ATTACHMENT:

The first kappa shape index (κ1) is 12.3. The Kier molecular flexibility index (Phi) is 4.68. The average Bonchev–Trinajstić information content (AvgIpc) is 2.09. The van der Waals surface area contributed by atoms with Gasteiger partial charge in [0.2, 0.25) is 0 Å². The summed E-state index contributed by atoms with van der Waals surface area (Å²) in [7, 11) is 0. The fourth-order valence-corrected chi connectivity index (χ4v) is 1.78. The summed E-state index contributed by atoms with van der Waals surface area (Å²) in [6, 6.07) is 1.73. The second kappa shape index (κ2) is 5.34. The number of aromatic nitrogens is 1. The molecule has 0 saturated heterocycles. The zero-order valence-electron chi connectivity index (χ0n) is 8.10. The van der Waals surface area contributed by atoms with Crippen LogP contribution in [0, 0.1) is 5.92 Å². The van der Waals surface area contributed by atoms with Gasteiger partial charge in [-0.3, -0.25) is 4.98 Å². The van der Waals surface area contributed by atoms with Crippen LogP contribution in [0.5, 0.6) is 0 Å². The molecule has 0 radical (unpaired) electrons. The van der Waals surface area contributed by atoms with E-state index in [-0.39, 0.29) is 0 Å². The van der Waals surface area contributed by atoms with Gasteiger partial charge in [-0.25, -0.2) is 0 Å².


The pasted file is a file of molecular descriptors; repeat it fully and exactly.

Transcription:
The first kappa shape index (κ1) is 12.3. The Kier molecular flexibility index (Phi) is 4.68. The average Bonchev–Trinajstić information content (AvgIpc) is 2.09. The van der Waals surface area contributed by atoms with Gasteiger partial charge in [0.2, 0.25) is 0 Å². The summed E-state index contributed by atoms with van der Waals surface area (Å²) in [7, 11) is 0. The fourth-order valence-corrected chi connectivity index (χ4v) is 1.78. The summed E-state index contributed by atoms with van der Waals surface area (Å²) in [6, 6.07) is 1.73. The second kappa shape index (κ2) is 5.34. The number of aromatic nitrogens is 1. The molecule has 0 saturated heterocycles. The zero-order valence-electron chi connectivity index (χ0n) is 8.10. The van der Waals surface area contributed by atoms with Crippen LogP contribution in [0, 0.1) is 5.92 Å². The van der Waals surface area contributed by atoms with Gasteiger partial charge in [-0.3, -0.25) is 4.98 Å². The van der Waals surface area contributed by atoms with Crippen LogP contribution in [0.5, 0.6) is 0 Å². The molecule has 0 radical (unpaired) electrons. The van der Waals surface area contributed by atoms with E-state index in [-0.39, 0.29) is 0 Å². The van der Waals surface area contributed by atoms with Gasteiger partial charge in [-0.25, -0.2) is 0 Å².